• Later access to funds – commencing from 1 July 2015 the preservation age is on the rise from 55 to 60 years of age. With the average lifespan of Australian’s increasing and the age pension access age increasing, it stands to reason that the superannuation preservation age will continue to increase
  • Limits on Lump Sum Benefits – currently a taxpayer can hit 65 years of age (or 60 if permanently retired) and take unlimited funds from their super with no tax payable. Whenever we present this to a client the first reaction is “are you sure that’s right – sounds too good to be true”. We know the old saying about if it sounds too good to be true it probably is. This surely lends itself to some tightening over the next 10 to 20 years where lump sums will have some form of limitation.
  • Taxation on Large Super Balances – the Labour Party, prior to the last Federal Election, announced that they would tax the earnings on larger superannuation balances in pension mode. Currently any super balance in pension mode does not pay tax on those earnings. It makes sense that in a progressive taxation system (as we have with personal tax rates in Australia) that a similar principle will be applied at some time to superannuation. Specifically the greatest impact under that proposal would have been on Capital Gains within superannuation funds for large member balances (two birds with one stone!)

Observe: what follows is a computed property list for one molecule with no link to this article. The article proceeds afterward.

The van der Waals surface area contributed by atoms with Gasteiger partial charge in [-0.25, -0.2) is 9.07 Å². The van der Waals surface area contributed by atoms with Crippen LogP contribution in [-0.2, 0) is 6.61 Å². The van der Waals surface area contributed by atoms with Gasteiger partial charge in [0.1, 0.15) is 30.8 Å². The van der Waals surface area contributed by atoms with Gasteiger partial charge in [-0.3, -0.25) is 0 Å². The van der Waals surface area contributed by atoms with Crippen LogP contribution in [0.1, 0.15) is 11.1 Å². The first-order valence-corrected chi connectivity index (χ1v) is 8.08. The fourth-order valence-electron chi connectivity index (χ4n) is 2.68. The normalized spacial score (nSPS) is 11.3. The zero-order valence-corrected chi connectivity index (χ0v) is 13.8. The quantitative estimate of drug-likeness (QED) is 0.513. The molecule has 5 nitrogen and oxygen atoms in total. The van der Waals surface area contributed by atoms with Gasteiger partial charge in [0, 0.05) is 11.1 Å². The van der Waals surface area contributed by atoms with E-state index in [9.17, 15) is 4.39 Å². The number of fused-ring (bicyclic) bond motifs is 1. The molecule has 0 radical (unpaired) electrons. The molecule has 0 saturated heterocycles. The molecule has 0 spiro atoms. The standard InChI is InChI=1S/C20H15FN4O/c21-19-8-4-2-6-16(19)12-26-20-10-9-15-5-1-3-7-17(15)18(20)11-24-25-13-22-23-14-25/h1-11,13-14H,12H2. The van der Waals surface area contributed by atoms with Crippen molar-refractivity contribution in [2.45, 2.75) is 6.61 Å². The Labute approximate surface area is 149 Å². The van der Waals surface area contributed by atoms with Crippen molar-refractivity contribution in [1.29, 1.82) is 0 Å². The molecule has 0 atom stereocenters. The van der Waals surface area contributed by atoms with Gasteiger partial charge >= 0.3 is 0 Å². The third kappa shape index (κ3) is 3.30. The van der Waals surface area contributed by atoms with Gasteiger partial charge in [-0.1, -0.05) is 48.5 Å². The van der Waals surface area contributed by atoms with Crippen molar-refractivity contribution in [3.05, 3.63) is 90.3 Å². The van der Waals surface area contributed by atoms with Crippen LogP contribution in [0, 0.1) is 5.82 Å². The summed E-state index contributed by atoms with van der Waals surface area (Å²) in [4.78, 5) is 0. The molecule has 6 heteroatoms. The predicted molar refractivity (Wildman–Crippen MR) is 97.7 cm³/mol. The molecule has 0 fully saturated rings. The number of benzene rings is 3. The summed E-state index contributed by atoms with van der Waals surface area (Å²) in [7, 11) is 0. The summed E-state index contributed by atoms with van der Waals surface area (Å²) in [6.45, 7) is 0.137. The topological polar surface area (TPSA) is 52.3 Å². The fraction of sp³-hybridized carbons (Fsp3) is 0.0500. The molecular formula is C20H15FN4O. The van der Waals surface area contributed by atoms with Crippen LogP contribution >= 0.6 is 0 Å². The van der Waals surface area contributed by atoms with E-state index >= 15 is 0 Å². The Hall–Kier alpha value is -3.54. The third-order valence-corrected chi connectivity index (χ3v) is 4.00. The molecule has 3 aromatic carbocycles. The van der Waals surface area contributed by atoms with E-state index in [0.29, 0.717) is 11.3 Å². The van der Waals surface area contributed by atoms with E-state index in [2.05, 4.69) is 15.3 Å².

What can we do now?
Many taxpayers fear change and in such an environment do nothing for fear that they will make a move which will backfire. However to do nothing is most likely the greatest risk of all. Here’s my general version of how to attack this issue and the methodology that Melissa (my wife) and I are currently employing for our own financial life and our three children.

  • Continue regular contributions to super over the mandated employer contributions – it stands to reason that superannuation will still be a tax preferred option in Australia. The government needs to provide incentive to put away for the future and their number one tool is tax. In short, don’t give up on super – keep contributing
  • Work a plan to build an asset portfolio (beyond the family home) outside of super – this can provide tax benefits right now if gearing is involved (remember – gearing can apply to any investments that derive income, it does not have to be limited to property as is a common misconception). More importantly this will create the opportunity for financial choice and flexibility if you are looking to retire or reduce work prior to reaching the age where funds can be accessed from superannuation.
  • Spouse Super Splitting – perhaps one of the least used forward thinking tax planning strategies. In many families there is one spouse with a higher super balance than the other for all manner of reasons. We have the opportunity for a taxpayer to reallocate a proportion of their super contributions to their spouse on an annual basis. This is a great way to future proof against large super member balances as the super balance is split more evenly across two taxpayers.
  • Create a Capital Growth Plan – regardless of any changes in tax it will be irrelevant if there is no plan to grow capital over the next 20 years. Frankly, too much money in the bank makes little sense for most, with of course exceptions for specific circumstances. A plan to make your money work for you is as important as any tax plan.